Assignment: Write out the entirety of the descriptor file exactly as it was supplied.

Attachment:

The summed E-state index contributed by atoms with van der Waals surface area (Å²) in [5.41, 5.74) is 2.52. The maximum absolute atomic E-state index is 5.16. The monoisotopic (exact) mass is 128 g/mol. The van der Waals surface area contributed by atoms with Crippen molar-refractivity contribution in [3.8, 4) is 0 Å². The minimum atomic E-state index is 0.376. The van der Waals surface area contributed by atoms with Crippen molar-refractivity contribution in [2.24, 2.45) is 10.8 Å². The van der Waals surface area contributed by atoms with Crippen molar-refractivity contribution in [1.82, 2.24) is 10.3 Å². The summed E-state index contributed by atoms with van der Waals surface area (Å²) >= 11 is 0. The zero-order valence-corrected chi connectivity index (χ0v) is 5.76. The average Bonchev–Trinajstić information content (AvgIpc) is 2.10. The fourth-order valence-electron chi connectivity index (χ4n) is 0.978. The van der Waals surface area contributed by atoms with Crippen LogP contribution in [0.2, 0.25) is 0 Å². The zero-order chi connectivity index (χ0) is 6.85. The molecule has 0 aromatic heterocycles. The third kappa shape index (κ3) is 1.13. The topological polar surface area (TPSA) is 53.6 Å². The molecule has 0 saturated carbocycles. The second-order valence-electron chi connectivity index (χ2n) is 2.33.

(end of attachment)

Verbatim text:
The summed E-state index contributed by atoms with van der Waals surface area (Å²) in [5.41, 5.74) is 2.52. The maximum absolute atomic E-state index is 5.16. The monoisotopic (exact) mass is 128 g/mol. The van der Waals surface area contributed by atoms with Crippen molar-refractivity contribution in [3.8, 4) is 0 Å². The minimum atomic E-state index is 0.376. The van der Waals surface area contributed by atoms with Crippen molar-refractivity contribution in [2.24, 2.45) is 10.8 Å². The van der Waals surface area contributed by atoms with Crippen molar-refractivity contribution in [1.82, 2.24) is 10.3 Å². The summed E-state index contributed by atoms with van der Waals surface area (Å²) >= 11 is 0. The zero-order valence-corrected chi connectivity index (χ0v) is 5.76. The average Bonchev–Trinajstić information content (AvgIpc) is 2.10. The fourth-order valence-electron chi connectivity index (χ4n) is 0.978. The van der Waals surface area contributed by atoms with Crippen LogP contribution in [0.2, 0.25) is 0 Å². The zero-order chi connectivity index (χ0) is 6.85. The molecule has 0 aromatic heterocycles. The third kappa shape index (κ3) is 1.13. The topological polar surface area (TPSA) is 53.6 Å². The molecule has 0 saturated carbocycles. The second-order valence-electron chi connectivity index (χ2n) is 2.33.